with a heart of gold and Hudson, the simple systems analyst whose wife has run
off in the middle of the night leaving him with the baby whom he brings into the
bank in case the series is short on the Three Men And A Baby factor. Only Wendy
Foley, who heads the team, has no distinguishing traits, but, being over 25,
she could be too old for them.
By substituting youth for substance, and wacky for wit, both Capital City
and Equal Justice miss LA Law's edge and style, but their first episodes weren't
bad viewing. Equal Justice in particular had a couple of strong, if not notably
original, strands which may prove that aiming high and falling short can still
leave you with better than average on a good night.
On the other hand, as in the case of DAAS Kapital (ABC, Monday 9.30pm), it
may prove that it's much better to scrub around anything you've ever seen and
admired that rated and start from scratch. This is a shocker, despite pinching
its characters from The Young Ones.
Maybe the Doug Anthony Allstars, who used to look sort of original on The
Big Gig, didn't mean to. Maybe they just stumbled on the idea of slinging Neil's
peace-loving dope in with Vyv's axe-murdering punk and Rik's Tory coward.
Coincidence is certainly a wondrous thing and plonking them in a submarine so
they can catalogue the universe was a twist: a Hitchhikers' Guide To The Galaxy
sort of twist. But their dominant guts-and-gore motif is no longer startling.
It's not even wacky which at best is a poor apology for funny, and worse, half
an hour is too long for a rambling sketch going nowhere.
The shining light of the whole terrible venture is Paul Livingstone as
Flacco, whose presence was a bit of a puzzle but who can show the rest of them a
thing or two about originality. The audience sounded as if it was having fun
but it was hard not to suspect they were laughing at something silly in the
On Home and Away (Seven, Wednesday 6.30pm) that zany pair Blake and Hayden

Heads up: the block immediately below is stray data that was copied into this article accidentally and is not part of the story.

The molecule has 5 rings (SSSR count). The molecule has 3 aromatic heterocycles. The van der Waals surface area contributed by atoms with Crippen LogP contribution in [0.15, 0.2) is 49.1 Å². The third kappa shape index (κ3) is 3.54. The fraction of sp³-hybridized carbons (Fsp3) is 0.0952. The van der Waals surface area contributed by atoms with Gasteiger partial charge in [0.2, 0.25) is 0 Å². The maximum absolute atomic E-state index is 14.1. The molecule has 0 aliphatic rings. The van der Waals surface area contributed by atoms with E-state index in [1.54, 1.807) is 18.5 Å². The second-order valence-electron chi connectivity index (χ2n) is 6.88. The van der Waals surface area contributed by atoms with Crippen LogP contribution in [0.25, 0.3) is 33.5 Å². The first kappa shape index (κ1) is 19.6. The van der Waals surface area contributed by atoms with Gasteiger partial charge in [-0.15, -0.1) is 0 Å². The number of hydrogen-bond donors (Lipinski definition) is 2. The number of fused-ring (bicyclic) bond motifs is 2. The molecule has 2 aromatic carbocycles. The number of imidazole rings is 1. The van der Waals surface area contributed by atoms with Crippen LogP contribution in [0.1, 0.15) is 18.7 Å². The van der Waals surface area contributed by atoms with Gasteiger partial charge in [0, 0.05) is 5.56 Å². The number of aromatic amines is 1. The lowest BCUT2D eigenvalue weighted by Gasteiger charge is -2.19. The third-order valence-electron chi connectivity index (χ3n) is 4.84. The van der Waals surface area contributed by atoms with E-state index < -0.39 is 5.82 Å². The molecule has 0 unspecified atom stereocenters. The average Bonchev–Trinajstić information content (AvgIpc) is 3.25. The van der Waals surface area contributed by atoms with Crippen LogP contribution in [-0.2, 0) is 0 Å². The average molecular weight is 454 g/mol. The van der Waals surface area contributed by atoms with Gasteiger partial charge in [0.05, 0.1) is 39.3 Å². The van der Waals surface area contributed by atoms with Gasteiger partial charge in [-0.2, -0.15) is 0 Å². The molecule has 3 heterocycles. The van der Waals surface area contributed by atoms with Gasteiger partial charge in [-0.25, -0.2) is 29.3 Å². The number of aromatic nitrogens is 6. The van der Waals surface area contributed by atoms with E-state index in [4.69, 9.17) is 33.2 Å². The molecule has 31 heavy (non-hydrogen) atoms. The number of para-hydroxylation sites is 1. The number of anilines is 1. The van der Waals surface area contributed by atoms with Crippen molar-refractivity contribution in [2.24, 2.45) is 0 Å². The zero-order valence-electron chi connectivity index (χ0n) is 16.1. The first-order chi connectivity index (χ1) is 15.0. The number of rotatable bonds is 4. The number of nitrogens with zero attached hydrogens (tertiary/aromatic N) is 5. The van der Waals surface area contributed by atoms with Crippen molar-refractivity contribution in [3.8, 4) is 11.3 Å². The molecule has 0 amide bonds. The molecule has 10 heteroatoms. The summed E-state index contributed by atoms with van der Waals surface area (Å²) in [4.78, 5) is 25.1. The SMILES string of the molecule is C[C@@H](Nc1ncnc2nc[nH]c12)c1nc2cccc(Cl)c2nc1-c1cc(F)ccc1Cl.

were planning a terrific wheeze with the old taking a couple of sheilas for a
drive and running out of petrol scam nudge, nudge. Lots of laughs to look
forward to there for the HAA devotee. I'm not one of them and tuned in at random
hoping for a hook to hold me. There wasn't one.
Guy Pearce, fresh from his film career, has turned up as a nasty, but his
storyline was even less fascinating than whatever is going on between hard
man-on-the-run Revhead and personality girl Karen. Theirs could have been a goer
but they seem to have underlined the wrong words on their scripts so I'm afraid
I gave up on them. Not even Marilyn's promise in the promo for Thursday of
something terrible happening to her in the toilet was enough to lure me back.
Almost the only kids not having any fun on television this week were to be
found in the repeat of Nobody's Children (ABC, Wednesday 8.30pm), unless you
count Sandy who, since this excellent documentary was first shown, has found
happiness in marriage and motherhood, a voice-over told us. She used only to
have prostitution and drugs for laughs.
It would have been a relief to hear that others interviewed had been as
fortunate because the tales of incest, bashings, rapes and exploitation of the
worst sort so graphically told to David Goldie were harrowing beyond measure. We
didn't so we can only imagine the worst.
Goldie is an outstanding documentary-maker, bravely and compassionately
tackling the mess under our carpet. Under the carpet even a small amount of
wacky would be welcome.